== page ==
Strict strategies traditionally embraced by Asian nations to enforce illicit drug policies are beginning to change, with nations like China, the enforcement mechanisms of fentanyl exports are lacking.
According to a new RAND Corporation report, firm policies traditionally embraced by Asian nations to discourage illicit drug use are beginning to change, with a few nations adopting alternative approaches while other nations are taking an even harder line against drugs. However, with the strict regulations regarding illicit drug policies, in China fentanyl exports are unlikely to lessen.
Cracking down on illicit drug policies
Thailand is on the forefront of Southeast Asian nations that are reconsidering longstanding policies, moving to adopt greater harm reduction, approving the use of medical cannabis and easing restrictions on the traditional use of the substance kratom.
Whereas, some other nations, most visibly represented by the Philippines — are adopting even harsher policies on illicit drugs, including violent repression of drug distribution and use.
“Asian nations have long espoused the goal of a drug-free society, imposing harsh criminal penalties and even the death penalty on those involved with illicit drugs,” said Bryce Pardo, lead author of the report and a policy analyst at RAND, a non-profit research organization.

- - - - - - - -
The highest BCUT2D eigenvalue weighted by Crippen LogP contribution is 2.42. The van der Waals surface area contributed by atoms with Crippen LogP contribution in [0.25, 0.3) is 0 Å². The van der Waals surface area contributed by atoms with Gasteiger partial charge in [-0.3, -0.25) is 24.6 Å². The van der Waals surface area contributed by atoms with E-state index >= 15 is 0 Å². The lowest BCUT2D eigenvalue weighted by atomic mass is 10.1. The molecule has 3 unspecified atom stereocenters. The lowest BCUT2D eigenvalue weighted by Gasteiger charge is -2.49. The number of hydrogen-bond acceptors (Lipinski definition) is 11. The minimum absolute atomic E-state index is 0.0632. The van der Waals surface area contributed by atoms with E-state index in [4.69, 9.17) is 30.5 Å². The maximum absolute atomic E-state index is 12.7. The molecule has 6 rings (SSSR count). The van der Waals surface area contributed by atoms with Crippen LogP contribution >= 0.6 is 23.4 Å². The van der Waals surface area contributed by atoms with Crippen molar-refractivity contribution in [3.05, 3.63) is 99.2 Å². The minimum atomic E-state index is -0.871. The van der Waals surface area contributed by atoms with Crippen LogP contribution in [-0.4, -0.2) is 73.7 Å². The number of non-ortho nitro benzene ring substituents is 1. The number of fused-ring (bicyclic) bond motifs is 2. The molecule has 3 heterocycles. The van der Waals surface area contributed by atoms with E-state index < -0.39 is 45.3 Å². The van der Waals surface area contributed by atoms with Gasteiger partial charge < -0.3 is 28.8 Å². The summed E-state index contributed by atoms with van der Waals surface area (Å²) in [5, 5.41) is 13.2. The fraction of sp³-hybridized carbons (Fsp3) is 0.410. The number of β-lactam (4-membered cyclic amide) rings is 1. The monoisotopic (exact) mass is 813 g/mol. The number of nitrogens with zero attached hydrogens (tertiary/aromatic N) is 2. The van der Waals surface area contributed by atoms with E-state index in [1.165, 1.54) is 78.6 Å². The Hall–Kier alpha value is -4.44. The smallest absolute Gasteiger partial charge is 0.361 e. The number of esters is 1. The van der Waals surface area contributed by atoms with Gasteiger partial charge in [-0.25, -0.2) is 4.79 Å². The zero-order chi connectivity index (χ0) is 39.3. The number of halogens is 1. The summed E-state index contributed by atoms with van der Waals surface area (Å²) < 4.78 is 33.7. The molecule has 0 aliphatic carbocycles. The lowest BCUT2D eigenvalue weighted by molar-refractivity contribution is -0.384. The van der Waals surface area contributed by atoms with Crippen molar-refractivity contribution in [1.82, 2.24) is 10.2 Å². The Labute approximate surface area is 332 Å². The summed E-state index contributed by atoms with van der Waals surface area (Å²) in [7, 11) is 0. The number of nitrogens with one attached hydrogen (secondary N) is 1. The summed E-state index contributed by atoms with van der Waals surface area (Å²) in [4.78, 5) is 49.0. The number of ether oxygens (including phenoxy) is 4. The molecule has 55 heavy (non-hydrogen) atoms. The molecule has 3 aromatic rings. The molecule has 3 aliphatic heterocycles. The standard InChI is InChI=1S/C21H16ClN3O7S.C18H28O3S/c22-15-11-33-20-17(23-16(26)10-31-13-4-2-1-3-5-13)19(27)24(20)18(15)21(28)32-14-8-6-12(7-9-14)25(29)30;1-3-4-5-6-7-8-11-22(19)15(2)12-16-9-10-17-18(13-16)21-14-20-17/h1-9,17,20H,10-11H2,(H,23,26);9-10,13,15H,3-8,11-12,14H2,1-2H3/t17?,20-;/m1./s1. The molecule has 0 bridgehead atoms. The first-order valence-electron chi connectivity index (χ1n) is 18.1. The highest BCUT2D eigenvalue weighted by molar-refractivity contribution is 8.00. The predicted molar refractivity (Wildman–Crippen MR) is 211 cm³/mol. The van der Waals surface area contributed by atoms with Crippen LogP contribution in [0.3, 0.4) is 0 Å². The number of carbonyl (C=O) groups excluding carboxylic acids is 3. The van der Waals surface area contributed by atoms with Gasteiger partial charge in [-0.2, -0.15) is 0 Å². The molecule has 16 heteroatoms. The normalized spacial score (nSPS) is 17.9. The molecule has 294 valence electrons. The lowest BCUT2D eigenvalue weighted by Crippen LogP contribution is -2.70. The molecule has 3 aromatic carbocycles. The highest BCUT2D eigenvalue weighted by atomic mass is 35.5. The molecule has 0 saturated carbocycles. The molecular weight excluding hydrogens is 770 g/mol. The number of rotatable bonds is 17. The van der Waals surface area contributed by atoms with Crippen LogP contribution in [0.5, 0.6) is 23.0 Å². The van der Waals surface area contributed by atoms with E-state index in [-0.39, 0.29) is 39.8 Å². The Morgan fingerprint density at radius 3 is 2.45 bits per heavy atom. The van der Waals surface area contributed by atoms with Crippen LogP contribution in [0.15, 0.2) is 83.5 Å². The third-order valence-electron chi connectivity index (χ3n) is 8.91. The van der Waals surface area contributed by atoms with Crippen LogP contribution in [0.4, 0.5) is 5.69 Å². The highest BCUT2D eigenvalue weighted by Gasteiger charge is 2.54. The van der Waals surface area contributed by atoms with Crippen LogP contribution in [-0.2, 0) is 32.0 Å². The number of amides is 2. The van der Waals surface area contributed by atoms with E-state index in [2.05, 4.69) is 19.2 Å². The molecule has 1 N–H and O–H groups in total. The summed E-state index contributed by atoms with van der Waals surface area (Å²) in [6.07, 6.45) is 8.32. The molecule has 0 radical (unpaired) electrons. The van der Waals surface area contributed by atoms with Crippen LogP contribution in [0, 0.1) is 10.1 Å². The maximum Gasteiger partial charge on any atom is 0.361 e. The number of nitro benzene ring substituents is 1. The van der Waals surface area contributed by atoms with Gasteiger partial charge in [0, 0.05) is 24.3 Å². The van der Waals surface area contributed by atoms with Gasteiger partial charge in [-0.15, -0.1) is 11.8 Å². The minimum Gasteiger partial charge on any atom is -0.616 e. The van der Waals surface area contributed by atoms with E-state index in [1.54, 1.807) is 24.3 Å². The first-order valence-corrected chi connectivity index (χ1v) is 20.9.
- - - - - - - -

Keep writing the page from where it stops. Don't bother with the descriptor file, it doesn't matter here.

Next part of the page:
“So, it is surprising to see some Asian nations begin to go in a different direction and consider more-progressive policies.”
China and fentanyl exports
The report outlines the rapid rise of the drug industry in China, where there are now more than 5,000 pharmaceutical manufacturers and hundreds of thousands of chemical companies. While the industry is a leading source of many legitimate chemicals and pharmaceutical ingredients, its growth has made it easier for some companies to avoid regulations.
China’s central government has promised to crack down on fentanyl manufacturers, but enforcement of such policies is typically done at the provincial level, where there is little infrastructure in place to thoroughly regulate the drug and chemical industries.
“China’s leaders recognise that they have a problem and appear committed to seeking solutions,” Pardo adds. “But it is unlikely that they can contain the illicit production and distribution of fentanyl in the short term because enforcement mechanisms are lacking.
“Producers are quick to adapt, impeding Chinese law enforcement’s ability to stem the flow to global markets.”